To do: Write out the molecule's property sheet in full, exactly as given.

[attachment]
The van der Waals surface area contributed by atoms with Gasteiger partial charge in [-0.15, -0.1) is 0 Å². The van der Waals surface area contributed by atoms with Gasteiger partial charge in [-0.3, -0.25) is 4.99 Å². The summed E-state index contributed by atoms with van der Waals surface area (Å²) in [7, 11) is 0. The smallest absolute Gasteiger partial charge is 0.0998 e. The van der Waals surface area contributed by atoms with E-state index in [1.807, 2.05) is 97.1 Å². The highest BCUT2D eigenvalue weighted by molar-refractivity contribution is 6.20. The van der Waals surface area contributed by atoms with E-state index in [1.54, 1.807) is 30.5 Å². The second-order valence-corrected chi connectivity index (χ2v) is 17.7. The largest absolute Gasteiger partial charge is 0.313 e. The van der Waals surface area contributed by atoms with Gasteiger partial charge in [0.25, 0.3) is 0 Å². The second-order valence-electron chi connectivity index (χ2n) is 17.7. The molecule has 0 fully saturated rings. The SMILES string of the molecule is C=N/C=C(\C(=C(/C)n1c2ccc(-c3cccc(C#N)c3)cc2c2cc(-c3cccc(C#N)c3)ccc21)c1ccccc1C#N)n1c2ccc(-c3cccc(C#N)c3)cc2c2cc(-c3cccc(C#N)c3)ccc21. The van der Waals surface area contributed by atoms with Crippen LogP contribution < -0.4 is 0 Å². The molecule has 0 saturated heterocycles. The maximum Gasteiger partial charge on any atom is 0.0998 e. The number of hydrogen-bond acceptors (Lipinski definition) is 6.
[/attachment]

The van der Waals surface area contributed by atoms with Gasteiger partial charge in [-0.15, -0.1) is 0 Å². The van der Waals surface area contributed by atoms with Gasteiger partial charge in [-0.3, -0.25) is 4.99 Å². The summed E-state index contributed by atoms with van der Waals surface area (Å²) in [7, 11) is 0. The smallest absolute Gasteiger partial charge is 0.0998 e. The van der Waals surface area contributed by atoms with E-state index in [1.807, 2.05) is 97.1 Å². The highest BCUT2D eigenvalue weighted by molar-refractivity contribution is 6.20. The van der Waals surface area contributed by atoms with E-state index in [1.54, 1.807) is 30.5 Å². The second-order valence-corrected chi connectivity index (χ2v) is 17.7. The largest absolute Gasteiger partial charge is 0.313 e. The van der Waals surface area contributed by atoms with Gasteiger partial charge in [0.25, 0.3) is 0 Å². The second-order valence-electron chi connectivity index (χ2n) is 17.7. The molecule has 0 fully saturated rings. The SMILES string of the molecule is C=N/C=C(\C(=C(/C)n1c2ccc(-c3cccc(C#N)c3)cc2c2cc(-c3cccc(C#N)c3)ccc21)c1ccccc1C#N)n1c2ccc(-c3cccc(C#N)c3)cc2c2cc(-c3cccc(C#N)c3)ccc21. The van der Waals surface area contributed by atoms with Crippen LogP contribution < -0.4 is 0 Å². The molecule has 0 saturated heterocycles. The maximum Gasteiger partial charge on any atom is 0.0998 e. The number of hydrogen-bond acceptors (Lipinski definition) is 6.